Everyone in Shaker Heights was talking about it that summer: how Isabelle, the last of the Richardson children, had finally gone around the bend and burned the house down. In Shaker Heights, a placid, progressive suburb of Cleveland, everything is meticulously planned - from the layout of the winding roads, to the colours of the houses, to the successful lives its residents will go on to lead. And no one embodies this spirit more than Elena Richardson, whose guiding principle is playing by the rules. Enter Mia Warren - an enigmatic artist and single mother- who arrives in this idyllic bubble with her teenage daughter Pearl, and rents a house from the Richardsons. Soon Mia and Pearl become more than just tenants: all four Richardson children are drawn to the mother-daughter pair. But Mia carries with her a mysterious past, and a disregard for the rules that threatens to upend this carefully ordered community. When old family friends attempt to adopt a Chinese-American baby, a custody battle erupts that dramatically divides the town - and puts Mia and Elena on opposing sides. Suspicious of Mia and her motives, Elena is determined to uncover the secrets in Mia's past. But her obsession will come at an unexpected and devastating cost...


The Librarian by Salley Vickers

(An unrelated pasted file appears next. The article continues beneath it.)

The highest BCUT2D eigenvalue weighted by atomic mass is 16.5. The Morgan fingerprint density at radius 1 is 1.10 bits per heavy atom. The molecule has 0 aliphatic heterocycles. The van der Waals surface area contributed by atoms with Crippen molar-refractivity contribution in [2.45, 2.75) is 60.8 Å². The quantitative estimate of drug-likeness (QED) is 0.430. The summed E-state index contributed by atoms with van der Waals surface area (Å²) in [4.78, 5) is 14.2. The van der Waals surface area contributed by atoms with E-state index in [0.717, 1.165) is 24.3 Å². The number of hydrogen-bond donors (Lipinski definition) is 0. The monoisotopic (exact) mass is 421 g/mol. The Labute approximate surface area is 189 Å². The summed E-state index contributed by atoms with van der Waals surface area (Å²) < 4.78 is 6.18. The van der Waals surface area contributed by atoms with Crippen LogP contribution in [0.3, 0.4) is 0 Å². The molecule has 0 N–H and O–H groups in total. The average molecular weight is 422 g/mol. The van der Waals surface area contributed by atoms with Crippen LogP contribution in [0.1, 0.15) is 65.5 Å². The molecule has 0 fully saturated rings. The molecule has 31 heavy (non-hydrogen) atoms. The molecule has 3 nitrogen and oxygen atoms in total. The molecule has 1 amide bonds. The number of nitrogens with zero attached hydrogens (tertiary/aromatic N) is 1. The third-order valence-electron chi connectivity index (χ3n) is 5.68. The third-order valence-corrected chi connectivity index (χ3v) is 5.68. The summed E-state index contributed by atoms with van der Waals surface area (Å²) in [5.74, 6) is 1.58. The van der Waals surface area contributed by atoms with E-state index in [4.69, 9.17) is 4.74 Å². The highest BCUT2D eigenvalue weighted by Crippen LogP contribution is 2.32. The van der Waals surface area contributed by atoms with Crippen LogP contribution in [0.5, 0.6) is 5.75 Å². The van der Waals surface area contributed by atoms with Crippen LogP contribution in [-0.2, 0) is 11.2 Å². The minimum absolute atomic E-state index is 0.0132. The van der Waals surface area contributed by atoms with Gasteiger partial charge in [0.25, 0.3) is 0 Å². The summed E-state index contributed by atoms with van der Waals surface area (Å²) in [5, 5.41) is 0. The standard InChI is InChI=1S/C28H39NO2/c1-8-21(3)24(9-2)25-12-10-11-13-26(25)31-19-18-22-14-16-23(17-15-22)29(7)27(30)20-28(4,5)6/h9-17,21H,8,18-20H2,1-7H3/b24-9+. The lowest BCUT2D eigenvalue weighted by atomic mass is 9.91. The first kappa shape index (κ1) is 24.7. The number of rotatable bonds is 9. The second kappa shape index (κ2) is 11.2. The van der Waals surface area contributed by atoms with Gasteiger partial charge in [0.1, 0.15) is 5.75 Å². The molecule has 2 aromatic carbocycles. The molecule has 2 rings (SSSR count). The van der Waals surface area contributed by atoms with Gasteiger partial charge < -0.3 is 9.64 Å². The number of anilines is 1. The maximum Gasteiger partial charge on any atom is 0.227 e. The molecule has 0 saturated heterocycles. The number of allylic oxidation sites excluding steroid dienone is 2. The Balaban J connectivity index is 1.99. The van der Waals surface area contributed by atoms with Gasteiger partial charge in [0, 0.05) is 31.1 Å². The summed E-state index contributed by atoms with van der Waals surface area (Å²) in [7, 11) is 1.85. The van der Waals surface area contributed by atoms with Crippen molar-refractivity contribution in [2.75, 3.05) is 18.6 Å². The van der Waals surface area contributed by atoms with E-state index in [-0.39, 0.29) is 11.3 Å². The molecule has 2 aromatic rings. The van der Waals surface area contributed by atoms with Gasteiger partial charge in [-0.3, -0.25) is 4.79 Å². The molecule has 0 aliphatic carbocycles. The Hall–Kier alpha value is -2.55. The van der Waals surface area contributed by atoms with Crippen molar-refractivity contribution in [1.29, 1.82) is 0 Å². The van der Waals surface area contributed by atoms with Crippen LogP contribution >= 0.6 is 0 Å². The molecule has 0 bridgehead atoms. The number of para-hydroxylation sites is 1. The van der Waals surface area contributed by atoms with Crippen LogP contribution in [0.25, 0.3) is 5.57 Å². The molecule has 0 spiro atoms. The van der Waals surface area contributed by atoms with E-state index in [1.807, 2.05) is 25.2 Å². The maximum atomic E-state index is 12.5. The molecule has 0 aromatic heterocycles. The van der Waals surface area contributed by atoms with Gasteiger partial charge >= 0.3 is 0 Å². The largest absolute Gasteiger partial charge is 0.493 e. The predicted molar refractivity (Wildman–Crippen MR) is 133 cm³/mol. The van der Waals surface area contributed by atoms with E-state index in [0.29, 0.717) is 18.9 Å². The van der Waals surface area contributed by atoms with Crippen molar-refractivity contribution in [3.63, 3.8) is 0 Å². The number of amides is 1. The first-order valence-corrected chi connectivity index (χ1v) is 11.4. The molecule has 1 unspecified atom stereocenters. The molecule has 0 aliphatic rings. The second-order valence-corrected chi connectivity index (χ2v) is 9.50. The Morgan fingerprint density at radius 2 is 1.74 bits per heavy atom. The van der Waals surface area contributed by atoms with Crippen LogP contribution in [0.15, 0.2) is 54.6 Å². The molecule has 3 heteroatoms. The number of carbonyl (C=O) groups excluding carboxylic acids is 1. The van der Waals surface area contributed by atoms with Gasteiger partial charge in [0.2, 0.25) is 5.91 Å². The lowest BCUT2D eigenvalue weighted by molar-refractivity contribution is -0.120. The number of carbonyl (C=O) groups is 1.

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A charmingly subversive novel about a library in 1950s England, by the acclaimed author of The Cleaner of ChartresSylvia Blackwell, a young woman in her twenties, moves to East Mole, a quaint market town in middle England, to start a new job as a children's librarian.

But the apparently pleasant town is not all it seems.

Sylvia falls in love with an older man - but it's her connection to his precocious young daughter and her neighbours' son which will change her life and put them, the library and her job under threat.

How does the library alter the young children's lives and how do the children fare as a result of the books Sylvia introduces them to?


The Music Shop by Rachel Joyce

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From the author of the world-wide bestseller, The Unlikely Pilgrimage of Harold Fry: ' A beautiful novel, a tonic for the soul and a complete joy to read.' - Joanna Cannon, author of The Trouble with Goats and Sheep.